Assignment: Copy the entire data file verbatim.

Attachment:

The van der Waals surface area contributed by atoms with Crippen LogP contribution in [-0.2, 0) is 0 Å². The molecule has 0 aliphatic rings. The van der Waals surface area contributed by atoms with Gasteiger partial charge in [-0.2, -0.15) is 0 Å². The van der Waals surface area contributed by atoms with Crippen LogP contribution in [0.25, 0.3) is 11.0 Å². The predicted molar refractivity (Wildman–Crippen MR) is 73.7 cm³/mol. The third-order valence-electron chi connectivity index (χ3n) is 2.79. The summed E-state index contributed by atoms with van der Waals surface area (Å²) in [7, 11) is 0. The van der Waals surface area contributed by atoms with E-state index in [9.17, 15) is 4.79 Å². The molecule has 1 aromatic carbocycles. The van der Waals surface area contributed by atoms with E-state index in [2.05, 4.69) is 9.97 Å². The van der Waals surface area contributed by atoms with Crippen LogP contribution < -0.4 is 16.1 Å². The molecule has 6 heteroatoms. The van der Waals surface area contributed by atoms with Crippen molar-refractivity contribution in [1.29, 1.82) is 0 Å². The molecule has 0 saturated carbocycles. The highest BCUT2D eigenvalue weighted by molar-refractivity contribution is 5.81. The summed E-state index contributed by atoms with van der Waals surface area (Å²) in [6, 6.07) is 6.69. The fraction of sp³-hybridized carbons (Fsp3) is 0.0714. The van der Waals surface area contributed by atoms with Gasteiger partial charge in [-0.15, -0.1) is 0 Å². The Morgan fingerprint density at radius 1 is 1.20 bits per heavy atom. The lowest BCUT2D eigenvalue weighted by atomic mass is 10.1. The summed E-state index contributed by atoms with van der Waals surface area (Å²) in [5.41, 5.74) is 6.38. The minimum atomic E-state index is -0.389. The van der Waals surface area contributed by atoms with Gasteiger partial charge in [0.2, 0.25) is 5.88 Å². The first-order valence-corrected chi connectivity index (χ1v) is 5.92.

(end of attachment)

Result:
The van der Waals surface area contributed by atoms with Crippen LogP contribution in [-0.2, 0) is 0 Å². The molecule has 0 aliphatic rings. The van der Waals surface area contributed by atoms with Gasteiger partial charge in [-0.2, -0.15) is 0 Å². The van der Waals surface area contributed by atoms with Crippen LogP contribution in [0.25, 0.3) is 11.0 Å². The predicted molar refractivity (Wildman–Crippen MR) is 73.7 cm³/mol. The third-order valence-electron chi connectivity index (χ3n) is 2.79. The summed E-state index contributed by atoms with van der Waals surface area (Å²) in [7, 11) is 0. The van der Waals surface area contributed by atoms with E-state index in [9.17, 15) is 4.79 Å². The molecule has 1 aromatic carbocycles. The van der Waals surface area contributed by atoms with E-state index in [2.05, 4.69) is 9.97 Å². The van der Waals surface area contributed by atoms with Crippen LogP contribution < -0.4 is 16.1 Å². The molecule has 6 heteroatoms. The van der Waals surface area contributed by atoms with Crippen molar-refractivity contribution in [1.29, 1.82) is 0 Å². The molecule has 0 saturated carbocycles. The highest BCUT2D eigenvalue weighted by molar-refractivity contribution is 5.81. The summed E-state index contributed by atoms with van der Waals surface area (Å²) in [6, 6.07) is 6.69. The fraction of sp³-hybridized carbons (Fsp3) is 0.0714. The van der Waals surface area contributed by atoms with Gasteiger partial charge in [-0.15, -0.1) is 0 Å². The Morgan fingerprint density at radius 1 is 1.20 bits per heavy atom. The lowest BCUT2D eigenvalue weighted by atomic mass is 10.1. The summed E-state index contributed by atoms with van der Waals surface area (Å²) in [5.41, 5.74) is 6.38. The minimum atomic E-state index is -0.389. The van der Waals surface area contributed by atoms with Gasteiger partial charge in [0.2, 0.25) is 5.88 Å². The first-order valence-corrected chi connectivity index (χ1v) is 5.92.